St Catherine’s conference to raise awareness of personalised end-of-life care plans
Sensitive subjects centred around planning for the end of life are set to be discussed during a special conference for health and social care professionals at St Catherine’s Hospice.
A parent’s experience, creating a personal care plan for your final days, and legal considerations will all form part of the important conference titled: ‘There’s something I’ve been dying to tell you’.
The day, which will include a number of national guest speakers from healthcare professionals and solicitors, to hospice patients and family members, aims to raise awareness of the need for people to open up about their end-of-life wishes.
An innovative end-of-life plan called the ‘one page profile’, developed by former St Catherine’s patient Max Neill, has inspired the charity to share learning from his experience with other health professionals from a wide range of disciplines such as palliative care, GPs, district nurses and care homes.
A social media handle has been created – #MaxEOLC – representing Max’s contribution to End Of Life Care. The hashtag allows people from across the country to join in conversations online about ‘Advance Care Planning’, and helps raise awareness about these important issues.
Lynn Kelly, director of knowledge exchange services at St Catherine’s, explained: “Advance care planning is well embedded within hospice care, but we learnt such a lot from Max who felt that some of the tools often used by health professionals weren’t as person-centred as they could be.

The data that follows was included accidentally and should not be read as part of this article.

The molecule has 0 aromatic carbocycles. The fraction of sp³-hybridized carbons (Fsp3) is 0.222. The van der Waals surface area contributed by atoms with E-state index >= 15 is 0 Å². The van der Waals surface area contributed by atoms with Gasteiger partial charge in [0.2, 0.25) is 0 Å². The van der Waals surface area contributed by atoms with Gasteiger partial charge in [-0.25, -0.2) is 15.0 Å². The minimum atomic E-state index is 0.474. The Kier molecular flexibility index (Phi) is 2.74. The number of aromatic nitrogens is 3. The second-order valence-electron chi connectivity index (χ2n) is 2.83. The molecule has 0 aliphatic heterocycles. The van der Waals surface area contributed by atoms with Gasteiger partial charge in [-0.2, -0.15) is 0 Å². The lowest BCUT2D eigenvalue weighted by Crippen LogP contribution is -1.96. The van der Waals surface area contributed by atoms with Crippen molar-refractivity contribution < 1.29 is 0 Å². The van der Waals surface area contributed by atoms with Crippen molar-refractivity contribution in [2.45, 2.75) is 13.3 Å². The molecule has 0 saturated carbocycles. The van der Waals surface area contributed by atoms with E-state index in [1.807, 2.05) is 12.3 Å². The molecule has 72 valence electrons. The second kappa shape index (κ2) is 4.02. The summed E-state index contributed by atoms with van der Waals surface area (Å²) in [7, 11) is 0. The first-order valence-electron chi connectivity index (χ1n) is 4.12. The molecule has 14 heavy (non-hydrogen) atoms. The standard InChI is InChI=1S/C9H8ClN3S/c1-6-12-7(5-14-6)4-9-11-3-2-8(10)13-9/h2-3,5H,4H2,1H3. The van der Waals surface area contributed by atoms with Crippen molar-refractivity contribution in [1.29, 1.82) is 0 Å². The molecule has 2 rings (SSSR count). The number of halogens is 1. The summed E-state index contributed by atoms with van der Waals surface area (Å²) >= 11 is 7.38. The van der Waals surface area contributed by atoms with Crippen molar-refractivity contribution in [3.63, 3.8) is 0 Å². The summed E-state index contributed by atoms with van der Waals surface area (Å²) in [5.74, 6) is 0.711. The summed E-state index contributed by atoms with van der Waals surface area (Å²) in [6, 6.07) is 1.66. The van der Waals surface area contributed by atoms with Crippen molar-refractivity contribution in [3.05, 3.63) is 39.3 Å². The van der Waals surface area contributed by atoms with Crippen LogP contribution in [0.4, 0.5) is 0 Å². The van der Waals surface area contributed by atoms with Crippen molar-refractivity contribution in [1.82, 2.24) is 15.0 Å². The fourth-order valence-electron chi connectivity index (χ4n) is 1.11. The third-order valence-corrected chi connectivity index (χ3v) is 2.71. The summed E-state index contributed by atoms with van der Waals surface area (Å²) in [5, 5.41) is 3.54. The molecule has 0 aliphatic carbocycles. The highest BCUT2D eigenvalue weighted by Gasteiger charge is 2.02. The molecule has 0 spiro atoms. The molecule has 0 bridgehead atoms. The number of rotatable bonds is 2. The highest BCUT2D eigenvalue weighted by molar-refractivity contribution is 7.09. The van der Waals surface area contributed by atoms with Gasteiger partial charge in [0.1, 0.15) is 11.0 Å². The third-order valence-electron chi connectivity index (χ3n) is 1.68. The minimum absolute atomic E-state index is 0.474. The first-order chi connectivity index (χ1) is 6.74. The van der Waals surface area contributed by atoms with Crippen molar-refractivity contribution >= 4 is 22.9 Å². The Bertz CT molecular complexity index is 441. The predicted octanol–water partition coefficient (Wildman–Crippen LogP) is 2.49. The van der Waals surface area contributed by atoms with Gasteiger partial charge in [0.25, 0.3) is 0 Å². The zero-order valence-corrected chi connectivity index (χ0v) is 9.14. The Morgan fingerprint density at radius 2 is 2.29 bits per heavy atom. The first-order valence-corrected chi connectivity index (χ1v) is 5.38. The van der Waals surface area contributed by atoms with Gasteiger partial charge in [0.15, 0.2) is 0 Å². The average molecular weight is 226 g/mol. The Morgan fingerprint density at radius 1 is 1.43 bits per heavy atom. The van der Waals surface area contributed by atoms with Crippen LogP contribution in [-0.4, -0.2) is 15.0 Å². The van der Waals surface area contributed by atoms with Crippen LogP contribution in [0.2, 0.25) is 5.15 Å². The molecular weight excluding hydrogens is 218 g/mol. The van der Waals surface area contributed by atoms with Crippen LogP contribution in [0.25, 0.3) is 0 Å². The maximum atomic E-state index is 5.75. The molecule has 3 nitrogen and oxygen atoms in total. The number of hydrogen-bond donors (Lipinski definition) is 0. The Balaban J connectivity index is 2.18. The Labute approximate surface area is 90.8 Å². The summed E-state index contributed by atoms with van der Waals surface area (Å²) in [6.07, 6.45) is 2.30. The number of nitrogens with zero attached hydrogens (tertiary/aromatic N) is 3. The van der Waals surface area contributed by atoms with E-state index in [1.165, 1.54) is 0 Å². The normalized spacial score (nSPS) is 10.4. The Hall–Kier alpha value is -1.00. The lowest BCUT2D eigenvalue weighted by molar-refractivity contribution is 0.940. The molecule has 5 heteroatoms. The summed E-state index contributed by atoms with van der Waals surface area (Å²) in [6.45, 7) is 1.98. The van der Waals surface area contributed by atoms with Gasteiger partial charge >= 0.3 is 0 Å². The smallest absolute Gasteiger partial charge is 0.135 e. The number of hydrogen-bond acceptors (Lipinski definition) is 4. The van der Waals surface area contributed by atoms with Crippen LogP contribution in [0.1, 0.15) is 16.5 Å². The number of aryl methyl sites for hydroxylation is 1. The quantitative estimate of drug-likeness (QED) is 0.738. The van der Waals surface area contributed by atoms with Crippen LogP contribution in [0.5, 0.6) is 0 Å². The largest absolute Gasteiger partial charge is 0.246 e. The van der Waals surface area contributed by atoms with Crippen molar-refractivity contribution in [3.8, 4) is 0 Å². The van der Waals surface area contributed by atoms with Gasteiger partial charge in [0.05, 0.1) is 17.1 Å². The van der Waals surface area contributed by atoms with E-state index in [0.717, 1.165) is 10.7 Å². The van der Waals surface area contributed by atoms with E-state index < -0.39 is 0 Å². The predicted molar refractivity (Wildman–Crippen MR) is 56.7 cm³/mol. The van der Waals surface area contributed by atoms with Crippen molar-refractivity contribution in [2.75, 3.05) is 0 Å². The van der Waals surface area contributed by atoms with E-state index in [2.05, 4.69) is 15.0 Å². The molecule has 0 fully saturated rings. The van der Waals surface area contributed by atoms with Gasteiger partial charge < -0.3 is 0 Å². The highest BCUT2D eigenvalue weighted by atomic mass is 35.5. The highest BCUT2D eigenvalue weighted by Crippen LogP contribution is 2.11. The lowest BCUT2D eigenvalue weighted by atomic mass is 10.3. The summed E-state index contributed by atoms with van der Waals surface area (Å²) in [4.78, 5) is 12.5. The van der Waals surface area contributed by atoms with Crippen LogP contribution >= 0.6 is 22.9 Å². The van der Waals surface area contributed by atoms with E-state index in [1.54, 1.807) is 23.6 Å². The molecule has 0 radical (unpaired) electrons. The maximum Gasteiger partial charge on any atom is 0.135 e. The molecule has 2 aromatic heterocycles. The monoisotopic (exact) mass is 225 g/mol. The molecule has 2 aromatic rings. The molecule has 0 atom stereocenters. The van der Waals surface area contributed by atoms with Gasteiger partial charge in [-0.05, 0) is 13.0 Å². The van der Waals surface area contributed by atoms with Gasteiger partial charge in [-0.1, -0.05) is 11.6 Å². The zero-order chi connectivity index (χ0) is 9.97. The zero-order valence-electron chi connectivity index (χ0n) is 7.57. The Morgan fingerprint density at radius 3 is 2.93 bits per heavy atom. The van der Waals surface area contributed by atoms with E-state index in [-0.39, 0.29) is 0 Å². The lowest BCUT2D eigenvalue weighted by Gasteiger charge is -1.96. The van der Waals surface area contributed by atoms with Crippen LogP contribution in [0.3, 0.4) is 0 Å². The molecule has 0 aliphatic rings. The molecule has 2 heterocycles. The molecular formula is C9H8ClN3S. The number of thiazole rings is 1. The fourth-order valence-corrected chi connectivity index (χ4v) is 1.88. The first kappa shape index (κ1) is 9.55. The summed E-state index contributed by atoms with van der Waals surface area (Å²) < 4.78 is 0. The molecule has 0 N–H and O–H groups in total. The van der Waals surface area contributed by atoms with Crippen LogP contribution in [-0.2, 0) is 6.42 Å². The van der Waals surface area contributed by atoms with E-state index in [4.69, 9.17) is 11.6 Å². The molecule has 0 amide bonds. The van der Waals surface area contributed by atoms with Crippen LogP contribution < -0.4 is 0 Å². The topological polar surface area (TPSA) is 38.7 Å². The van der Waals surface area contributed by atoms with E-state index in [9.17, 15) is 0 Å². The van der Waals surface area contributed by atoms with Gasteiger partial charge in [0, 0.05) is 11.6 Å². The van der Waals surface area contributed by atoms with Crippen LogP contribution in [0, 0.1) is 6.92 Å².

“Max had worked in a learning disabilities environment and used principles from there to develop his ‘one page profile’, so we’ve invited an expert from that sector to speak at the conference and look at how we can use their person-centred approach in our own advance care planning practice.
“Conversations about death and dying can be difficult, upsetting and scary, but it is an important part of planning for end-of-life care, and it provides reassurance to everyone involved that the steps being taken are in line with what a person has requested.”
Dad-of-four Max, from Broadgate, Preston, was part of a group working on the unique template for end-of-life care, writing down his wishes for his final months, weeks, days and hours, and outlining how he hoped to be remembered.
He died earlier this year from bowel cancer, aged 49, and St Catherine’s is continuing his legacy by launching the conference and bringing together members of the focus group to teach others about the process.
Dr Claire Capewell, consultant in palliative medicine at Lancashire Teaching Hospitals NHS Foundation Trust, who also works at St Catherine’s Hospice, worked with Max as he developed his one page profile.
“When Max shared his concept with me, I thought it was fantastic,” she said. “It’s not easy to have discussions about end-of-life plans, but we know that having them increases the likelihood of the wishes being known and respected.
“I have felt inspired by Max’s plan to look at my current practices to see how his ideas can be developed to benefit others.”
Experts from St Catherine’s will talk about ways to ‘start the conversation’ at the conference, and other topics covered on the day will include ‘Legal Matters: Planning for the Future’ and ‘A patient’s perspective’, as well as talks covering a parent’s experience, bereavement and organ donation.
The conference will be held on Friday, October 21 at the hospice in Lostock Hall, Lancashire. It costs £50 to attend, including lunch and refreshments. Email firstname.lastname@example.org, call 01772 629171, or click here to find out more and to book a place.
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